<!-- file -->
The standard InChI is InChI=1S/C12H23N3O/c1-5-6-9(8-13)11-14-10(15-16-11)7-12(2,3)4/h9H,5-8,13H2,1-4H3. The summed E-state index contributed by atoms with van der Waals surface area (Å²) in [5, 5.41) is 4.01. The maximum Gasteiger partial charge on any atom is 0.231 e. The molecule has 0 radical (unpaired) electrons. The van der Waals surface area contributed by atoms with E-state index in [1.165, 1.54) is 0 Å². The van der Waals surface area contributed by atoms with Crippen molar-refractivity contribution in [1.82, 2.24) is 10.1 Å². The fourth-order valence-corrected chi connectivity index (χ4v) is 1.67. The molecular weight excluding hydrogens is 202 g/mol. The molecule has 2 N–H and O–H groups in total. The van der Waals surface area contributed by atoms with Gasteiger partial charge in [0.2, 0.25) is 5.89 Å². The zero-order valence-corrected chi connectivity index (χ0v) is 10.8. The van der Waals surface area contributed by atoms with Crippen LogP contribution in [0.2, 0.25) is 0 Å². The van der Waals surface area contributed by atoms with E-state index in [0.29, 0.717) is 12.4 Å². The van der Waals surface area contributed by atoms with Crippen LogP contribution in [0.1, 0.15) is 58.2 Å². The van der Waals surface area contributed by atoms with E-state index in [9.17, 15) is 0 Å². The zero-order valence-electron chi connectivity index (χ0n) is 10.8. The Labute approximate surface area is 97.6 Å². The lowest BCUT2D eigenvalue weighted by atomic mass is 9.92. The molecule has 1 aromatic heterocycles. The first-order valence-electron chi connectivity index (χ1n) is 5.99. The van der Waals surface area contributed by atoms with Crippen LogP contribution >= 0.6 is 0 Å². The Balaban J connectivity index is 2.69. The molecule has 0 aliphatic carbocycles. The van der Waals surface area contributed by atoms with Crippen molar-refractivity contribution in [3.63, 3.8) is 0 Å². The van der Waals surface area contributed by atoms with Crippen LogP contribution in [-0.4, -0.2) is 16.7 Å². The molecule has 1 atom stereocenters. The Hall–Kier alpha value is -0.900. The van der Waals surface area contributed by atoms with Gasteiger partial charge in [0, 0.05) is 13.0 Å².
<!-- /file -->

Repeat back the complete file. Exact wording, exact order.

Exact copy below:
The standard InChI is InChI=1S/C12H23N3O/c1-5-6-9(8-13)11-14-10(15-16-11)7-12(2,3)4/h9H,5-8,13H2,1-4H3. The summed E-state index contributed by atoms with van der Waals surface area (Å²) in [5, 5.41) is 4.01. The maximum Gasteiger partial charge on any atom is 0.231 e. The molecule has 0 radical (unpaired) electrons. The van der Waals surface area contributed by atoms with E-state index in [1.165, 1.54) is 0 Å². The van der Waals surface area contributed by atoms with Crippen molar-refractivity contribution in [1.82, 2.24) is 10.1 Å². The fourth-order valence-corrected chi connectivity index (χ4v) is 1.67. The molecular weight excluding hydrogens is 202 g/mol. The molecule has 2 N–H and O–H groups in total. The van der Waals surface area contributed by atoms with Gasteiger partial charge in [0.2, 0.25) is 5.89 Å². The zero-order valence-corrected chi connectivity index (χ0v) is 10.8. The van der Waals surface area contributed by atoms with Crippen LogP contribution in [0.2, 0.25) is 0 Å². The van der Waals surface area contributed by atoms with E-state index in [0.29, 0.717) is 12.4 Å². The van der Waals surface area contributed by atoms with Crippen LogP contribution in [0.1, 0.15) is 58.2 Å². The van der Waals surface area contributed by atoms with E-state index in [9.17, 15) is 0 Å². The zero-order valence-electron chi connectivity index (χ0n) is 10.8. The Labute approximate surface area is 97.6 Å². The lowest BCUT2D eigenvalue weighted by atomic mass is 9.92. The molecule has 1 aromatic heterocycles. The first-order valence-electron chi connectivity index (χ1n) is 5.99. The van der Waals surface area contributed by atoms with Crippen LogP contribution >= 0.6 is 0 Å². The Balaban J connectivity index is 2.69. The molecule has 0 aliphatic carbocycles. The van der Waals surface area contributed by atoms with Crippen molar-refractivity contribution in [3.63, 3.8) is 0 Å². The van der Waals surface area contributed by atoms with Crippen LogP contribution in [-0.4, -0.2) is 16.7 Å². The molecule has 1 atom stereocenters. The Hall–Kier alpha value is -0.900. The van der Waals surface area contributed by atoms with Gasteiger partial charge in [0, 0.05) is 13.0 Å².